The following command creates a certificate signed by the RootCA with a subject name of "SignedByRootCA" using the private key of the issuer.

$testCert = New-SelfSignedCertificate -CertStoreLocation Cert:\LocalMachine\My -DnsName "SignedByRootCA" -KeyExportPolicy Exportable -KeyLength 2048 -KeyUsage DigitalSignature,KeyEncipherment -Signer $rootCert

Similarly, we save the signed certificate with private key into a PFX file and just the public key into a CRT file.

[String]$testCertPath = Join-Path -Path 'cert:\LocalMachine\My\' -ChildPath "$($testCert.Thumbprint)"
Export-PfxCertificate -Cert $testCertPath -FilePath testcert.pfx -Password $rootCertPassword
Export-Certificate -Cert $testCertPath -FilePath testcert.crt

Installing a Certificate in the Trusted Root Certification Authorities Store

Once a self-signed certificate is created, you can install it in the Trusted Root Certification Authorities store. Any certificates that are signed with the certificate at this point are trusted by the computer. For this reason, delete the certificate from the store as soon as you no longer need it. When you delete this root authority certificate, all other certificates that signed with it become unauthorized. Root authority certificates are simply a mechanism whereby a group of certificates can be scoped as necessary. For example, in peer-to-peer applications, there is typically no need for a root authority because you simply trust the identity of an individual by its supplied certificate.

To install a self-signed certificate in the Trusted Root Certification Authorities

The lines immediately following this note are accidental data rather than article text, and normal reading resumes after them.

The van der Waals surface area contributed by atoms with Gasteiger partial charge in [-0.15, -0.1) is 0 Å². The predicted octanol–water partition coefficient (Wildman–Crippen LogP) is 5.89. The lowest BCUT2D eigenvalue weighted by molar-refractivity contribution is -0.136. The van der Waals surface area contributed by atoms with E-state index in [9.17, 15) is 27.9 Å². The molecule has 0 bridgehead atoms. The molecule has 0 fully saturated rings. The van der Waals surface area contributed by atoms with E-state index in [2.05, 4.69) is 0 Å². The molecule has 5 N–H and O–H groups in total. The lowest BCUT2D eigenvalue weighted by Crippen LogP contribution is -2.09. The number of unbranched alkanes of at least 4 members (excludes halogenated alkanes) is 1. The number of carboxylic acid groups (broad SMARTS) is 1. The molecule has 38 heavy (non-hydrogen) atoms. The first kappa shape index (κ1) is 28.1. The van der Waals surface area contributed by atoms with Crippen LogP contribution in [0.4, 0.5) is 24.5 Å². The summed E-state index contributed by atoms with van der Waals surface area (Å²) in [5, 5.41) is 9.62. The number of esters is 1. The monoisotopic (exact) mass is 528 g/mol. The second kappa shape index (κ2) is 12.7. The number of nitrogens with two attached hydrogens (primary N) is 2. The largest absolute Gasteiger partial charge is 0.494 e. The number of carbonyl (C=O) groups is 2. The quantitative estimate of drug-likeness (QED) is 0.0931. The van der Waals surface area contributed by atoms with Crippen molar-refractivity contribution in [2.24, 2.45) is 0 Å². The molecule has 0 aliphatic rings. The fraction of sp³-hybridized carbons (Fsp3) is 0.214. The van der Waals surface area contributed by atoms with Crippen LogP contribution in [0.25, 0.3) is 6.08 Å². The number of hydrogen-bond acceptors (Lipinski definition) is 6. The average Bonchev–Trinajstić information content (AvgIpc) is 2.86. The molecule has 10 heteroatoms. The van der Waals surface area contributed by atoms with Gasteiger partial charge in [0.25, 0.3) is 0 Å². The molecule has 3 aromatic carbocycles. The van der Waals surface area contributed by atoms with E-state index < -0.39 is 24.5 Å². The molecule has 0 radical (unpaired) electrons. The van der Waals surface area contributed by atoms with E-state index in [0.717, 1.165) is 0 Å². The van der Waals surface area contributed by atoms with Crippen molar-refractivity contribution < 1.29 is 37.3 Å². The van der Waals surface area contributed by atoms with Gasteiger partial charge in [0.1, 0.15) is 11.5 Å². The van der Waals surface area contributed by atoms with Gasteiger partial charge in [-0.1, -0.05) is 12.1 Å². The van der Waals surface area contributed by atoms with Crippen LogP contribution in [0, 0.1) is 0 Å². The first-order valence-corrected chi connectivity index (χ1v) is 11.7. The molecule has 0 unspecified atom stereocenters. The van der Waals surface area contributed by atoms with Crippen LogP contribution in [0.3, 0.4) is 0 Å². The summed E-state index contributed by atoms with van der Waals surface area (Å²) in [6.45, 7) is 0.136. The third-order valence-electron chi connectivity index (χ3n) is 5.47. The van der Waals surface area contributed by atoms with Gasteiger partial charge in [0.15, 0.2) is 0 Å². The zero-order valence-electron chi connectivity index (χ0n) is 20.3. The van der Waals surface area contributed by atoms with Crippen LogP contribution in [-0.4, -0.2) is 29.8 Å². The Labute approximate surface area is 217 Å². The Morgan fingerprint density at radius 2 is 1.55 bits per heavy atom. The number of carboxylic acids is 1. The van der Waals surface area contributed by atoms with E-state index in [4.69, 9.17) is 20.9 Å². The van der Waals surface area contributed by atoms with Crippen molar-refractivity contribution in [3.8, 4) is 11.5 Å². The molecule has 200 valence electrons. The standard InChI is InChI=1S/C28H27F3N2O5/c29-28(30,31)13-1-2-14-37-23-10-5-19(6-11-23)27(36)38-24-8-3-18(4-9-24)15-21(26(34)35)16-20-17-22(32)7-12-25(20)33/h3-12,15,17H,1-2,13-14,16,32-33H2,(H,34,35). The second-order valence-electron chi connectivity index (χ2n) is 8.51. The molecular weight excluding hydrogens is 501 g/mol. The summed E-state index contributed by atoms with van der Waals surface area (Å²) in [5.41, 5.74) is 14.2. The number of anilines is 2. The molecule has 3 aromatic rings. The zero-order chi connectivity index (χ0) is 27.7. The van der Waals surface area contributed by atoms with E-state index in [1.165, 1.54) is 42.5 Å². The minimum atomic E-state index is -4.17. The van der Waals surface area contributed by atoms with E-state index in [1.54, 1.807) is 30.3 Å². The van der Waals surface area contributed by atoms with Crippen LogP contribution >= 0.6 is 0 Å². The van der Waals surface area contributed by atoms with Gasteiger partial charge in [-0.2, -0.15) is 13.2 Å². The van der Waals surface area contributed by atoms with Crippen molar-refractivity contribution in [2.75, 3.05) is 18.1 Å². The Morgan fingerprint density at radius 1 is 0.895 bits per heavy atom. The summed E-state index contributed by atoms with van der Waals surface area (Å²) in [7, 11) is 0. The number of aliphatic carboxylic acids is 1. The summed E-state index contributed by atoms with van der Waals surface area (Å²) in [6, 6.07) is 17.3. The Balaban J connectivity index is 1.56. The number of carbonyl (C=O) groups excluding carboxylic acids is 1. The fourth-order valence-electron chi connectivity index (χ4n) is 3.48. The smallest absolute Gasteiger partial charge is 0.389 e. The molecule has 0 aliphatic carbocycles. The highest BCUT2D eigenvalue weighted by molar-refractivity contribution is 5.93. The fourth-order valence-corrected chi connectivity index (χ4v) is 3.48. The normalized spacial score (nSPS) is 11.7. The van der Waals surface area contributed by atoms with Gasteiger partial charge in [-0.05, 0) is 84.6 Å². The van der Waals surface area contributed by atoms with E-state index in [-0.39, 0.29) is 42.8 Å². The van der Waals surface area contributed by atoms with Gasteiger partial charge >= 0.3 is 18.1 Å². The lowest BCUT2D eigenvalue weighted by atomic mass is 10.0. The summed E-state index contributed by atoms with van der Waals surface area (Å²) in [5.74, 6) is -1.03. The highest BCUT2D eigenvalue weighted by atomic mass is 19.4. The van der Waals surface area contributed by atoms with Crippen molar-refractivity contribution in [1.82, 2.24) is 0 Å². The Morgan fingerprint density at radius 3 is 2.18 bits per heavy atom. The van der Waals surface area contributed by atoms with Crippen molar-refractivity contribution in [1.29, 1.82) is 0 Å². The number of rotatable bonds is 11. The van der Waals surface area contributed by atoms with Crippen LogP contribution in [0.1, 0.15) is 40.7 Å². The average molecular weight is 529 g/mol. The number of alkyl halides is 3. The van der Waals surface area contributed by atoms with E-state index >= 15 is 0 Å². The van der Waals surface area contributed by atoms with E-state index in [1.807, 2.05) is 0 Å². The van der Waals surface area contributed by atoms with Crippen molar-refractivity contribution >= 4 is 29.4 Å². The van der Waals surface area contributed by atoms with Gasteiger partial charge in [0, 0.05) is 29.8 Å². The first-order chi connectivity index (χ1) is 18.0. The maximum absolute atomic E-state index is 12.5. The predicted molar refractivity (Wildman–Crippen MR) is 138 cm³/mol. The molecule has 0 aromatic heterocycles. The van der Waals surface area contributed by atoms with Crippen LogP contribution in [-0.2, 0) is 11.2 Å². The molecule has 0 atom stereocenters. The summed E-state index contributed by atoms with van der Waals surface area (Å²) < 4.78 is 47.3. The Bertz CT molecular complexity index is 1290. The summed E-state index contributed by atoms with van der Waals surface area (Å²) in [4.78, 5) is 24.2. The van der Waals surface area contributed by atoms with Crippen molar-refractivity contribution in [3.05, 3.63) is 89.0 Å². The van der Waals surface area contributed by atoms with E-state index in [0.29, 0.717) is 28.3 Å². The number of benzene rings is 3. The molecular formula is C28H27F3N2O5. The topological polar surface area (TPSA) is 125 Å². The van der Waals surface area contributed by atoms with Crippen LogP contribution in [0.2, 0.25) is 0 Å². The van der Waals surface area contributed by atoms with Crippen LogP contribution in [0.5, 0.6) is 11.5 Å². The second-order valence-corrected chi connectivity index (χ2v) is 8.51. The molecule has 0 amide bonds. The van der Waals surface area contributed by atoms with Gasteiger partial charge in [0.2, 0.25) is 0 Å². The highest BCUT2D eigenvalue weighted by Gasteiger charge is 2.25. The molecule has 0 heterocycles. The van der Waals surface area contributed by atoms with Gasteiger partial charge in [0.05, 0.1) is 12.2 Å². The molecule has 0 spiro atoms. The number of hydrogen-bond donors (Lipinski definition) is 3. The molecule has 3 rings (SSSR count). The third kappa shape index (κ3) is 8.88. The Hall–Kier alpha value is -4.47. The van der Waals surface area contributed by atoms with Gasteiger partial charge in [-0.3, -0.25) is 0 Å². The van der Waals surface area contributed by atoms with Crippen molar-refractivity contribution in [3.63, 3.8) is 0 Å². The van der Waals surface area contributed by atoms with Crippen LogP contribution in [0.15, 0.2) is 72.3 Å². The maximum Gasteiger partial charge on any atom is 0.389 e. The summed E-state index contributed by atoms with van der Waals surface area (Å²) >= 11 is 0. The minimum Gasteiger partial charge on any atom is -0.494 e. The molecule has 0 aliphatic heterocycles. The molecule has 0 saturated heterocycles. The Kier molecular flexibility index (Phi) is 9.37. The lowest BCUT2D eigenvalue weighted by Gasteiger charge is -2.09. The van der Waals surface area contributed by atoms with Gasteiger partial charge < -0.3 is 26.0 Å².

1. Open the certificate snap-in. For more information, see How to: View Certificates with the MMC Snap-in.

  2. Open the folder to store the certificate, either the Local Computer or the Current User.

  3. Open the Trusted Root Certification Authorities folder.

  4. Right-click the Certificates folder and click All Tasks, then click Import.

  5. Follow the on-screen wizard instructions to import the RootCA.pfx into the store.

Using certificates With WCF

Once you have set up the temporary certificates, you can use them to develop WCF solutions that specify certificates as a client credential type. For example, the following XML configuration specifies message security and a certificate as the client credential type.

To specify a certificate as the client credential type

  1. In the configuration file for a service, use the following XML to set the security mode to message, and the client credential type to certificate.

        <binding name="CertificateForClient">
            <message clientCredentialType="Certificate" />
  2. In the configuration file for a client, use the following XML to specify that the certificate is found in the user’s store, and can be found by searching the SubjectName field for the value "CohoWinery."

        <behavior name="CertForClient">
            <clientCertificate findValue="CohoWinery" x509FindType="FindBySubjectName" />

For more information about using certificates in WCF, see Working with Certificates.

.NET Framework security

Be sure to delete any temporary root authority certificates from the Trusted Root Certification Authorities and Personal folders by right-clicking the certificate, then clicking Delete.

See also